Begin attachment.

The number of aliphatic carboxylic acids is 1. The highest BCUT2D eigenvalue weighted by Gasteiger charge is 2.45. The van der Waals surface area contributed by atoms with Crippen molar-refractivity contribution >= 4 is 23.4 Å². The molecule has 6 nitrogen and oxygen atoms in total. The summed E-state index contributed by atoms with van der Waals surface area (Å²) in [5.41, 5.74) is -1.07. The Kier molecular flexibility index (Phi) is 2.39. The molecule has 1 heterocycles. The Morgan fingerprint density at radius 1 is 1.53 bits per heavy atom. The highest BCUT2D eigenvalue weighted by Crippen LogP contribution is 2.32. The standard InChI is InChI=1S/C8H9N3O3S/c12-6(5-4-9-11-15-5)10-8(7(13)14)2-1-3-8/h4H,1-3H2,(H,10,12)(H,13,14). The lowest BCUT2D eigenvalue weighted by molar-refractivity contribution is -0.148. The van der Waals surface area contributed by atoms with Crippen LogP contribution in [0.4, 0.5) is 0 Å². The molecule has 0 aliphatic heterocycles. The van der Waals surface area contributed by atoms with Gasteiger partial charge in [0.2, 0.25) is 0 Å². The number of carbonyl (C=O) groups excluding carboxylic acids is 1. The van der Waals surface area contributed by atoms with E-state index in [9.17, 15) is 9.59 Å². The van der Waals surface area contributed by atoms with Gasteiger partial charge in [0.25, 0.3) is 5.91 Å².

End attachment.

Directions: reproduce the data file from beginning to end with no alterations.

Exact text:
The number of aliphatic carboxylic acids is 1. The highest BCUT2D eigenvalue weighted by Gasteiger charge is 2.45. The van der Waals surface area contributed by atoms with Crippen molar-refractivity contribution >= 4 is 23.4 Å². The molecule has 6 nitrogen and oxygen atoms in total. The summed E-state index contributed by atoms with van der Waals surface area (Å²) in [5.41, 5.74) is -1.07. The Kier molecular flexibility index (Phi) is 2.39. The molecule has 1 heterocycles. The Morgan fingerprint density at radius 1 is 1.53 bits per heavy atom. The highest BCUT2D eigenvalue weighted by Crippen LogP contribution is 2.32. The standard InChI is InChI=1S/C8H9N3O3S/c12-6(5-4-9-11-15-5)10-8(7(13)14)2-1-3-8/h4H,1-3H2,(H,10,12)(H,13,14). The lowest BCUT2D eigenvalue weighted by molar-refractivity contribution is -0.148. The van der Waals surface area contributed by atoms with Crippen LogP contribution in [0.4, 0.5) is 0 Å². The molecule has 0 aliphatic heterocycles. The van der Waals surface area contributed by atoms with Gasteiger partial charge in [0.2, 0.25) is 0 Å². The number of carbonyl (C=O) groups excluding carboxylic acids is 1. The van der Waals surface area contributed by atoms with E-state index in [9.17, 15) is 9.59 Å². The van der Waals surface area contributed by atoms with Gasteiger partial charge in [0.25, 0.3) is 5.91 Å².